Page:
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Minor invasive procedures such as blood draws, cannula insertion and catheter insertion can be extremely stressful for children, their family members/ carers and Women’s and Children’s Hospital (WCH) staff. While these procedures are not generally associated with large amounts of pain, the anxiety leading up to, during and following the procedure can be challenging and overwhelming for all involved. Regular repeated procedures in childhood can impact the development of the central nervous system and have been demonstrated to decrease pain tolerance, increase anxiety and heighten pain responses into adulthood.

Rachel a WCH consumer whose daughter  attends the hospital for treatment decided that something had to be done to make these procedures less stressful for all involved. After attending a tech conference which introduced her to virtual reality (VR) technology used with children to reduce pain and anxiety during procedures, Rachel found the solution to what she had been looking for.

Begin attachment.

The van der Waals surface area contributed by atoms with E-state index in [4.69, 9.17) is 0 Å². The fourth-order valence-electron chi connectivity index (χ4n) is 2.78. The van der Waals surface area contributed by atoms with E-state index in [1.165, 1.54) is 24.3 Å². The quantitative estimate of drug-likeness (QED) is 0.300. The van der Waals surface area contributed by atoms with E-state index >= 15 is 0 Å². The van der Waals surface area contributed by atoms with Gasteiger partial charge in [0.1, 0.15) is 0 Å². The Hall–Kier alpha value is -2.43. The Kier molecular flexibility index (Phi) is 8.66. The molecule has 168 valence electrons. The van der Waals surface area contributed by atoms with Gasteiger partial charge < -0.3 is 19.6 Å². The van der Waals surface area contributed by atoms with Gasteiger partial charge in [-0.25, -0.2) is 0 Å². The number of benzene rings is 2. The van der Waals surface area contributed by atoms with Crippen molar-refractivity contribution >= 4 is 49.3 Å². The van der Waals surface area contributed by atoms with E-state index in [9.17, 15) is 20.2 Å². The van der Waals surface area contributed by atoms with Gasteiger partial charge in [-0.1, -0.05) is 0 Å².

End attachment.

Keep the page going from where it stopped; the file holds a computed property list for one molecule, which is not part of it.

As part of her daughter’s treatment Rachel trialed the VR system for one of her regular blood tests. The results were amazing with her anxiety reduced, no additional restraint techniques required and there was no tears. As a result Rachel, with the support of the WCH Dialysis Unit applied for funding through The Friends of WCH Passion Project scheme, which supports initiatives that focus on person and family centred care.

The aim of the project is to evaluate the use of the Samsung Gear VR technology as a distraction tool for children, aged between five and seventeen years, during procedures in the Dialysis/Medical Day Unit of the WCH. Evaluations will occur over a three month period and will involve the completion of surveys by the child, family members and staff following the use of the VR technology.

The Friends are pleased to be able to support such an innovative project which improves treatment options for SA children.

This is one of four successful projects selected each year.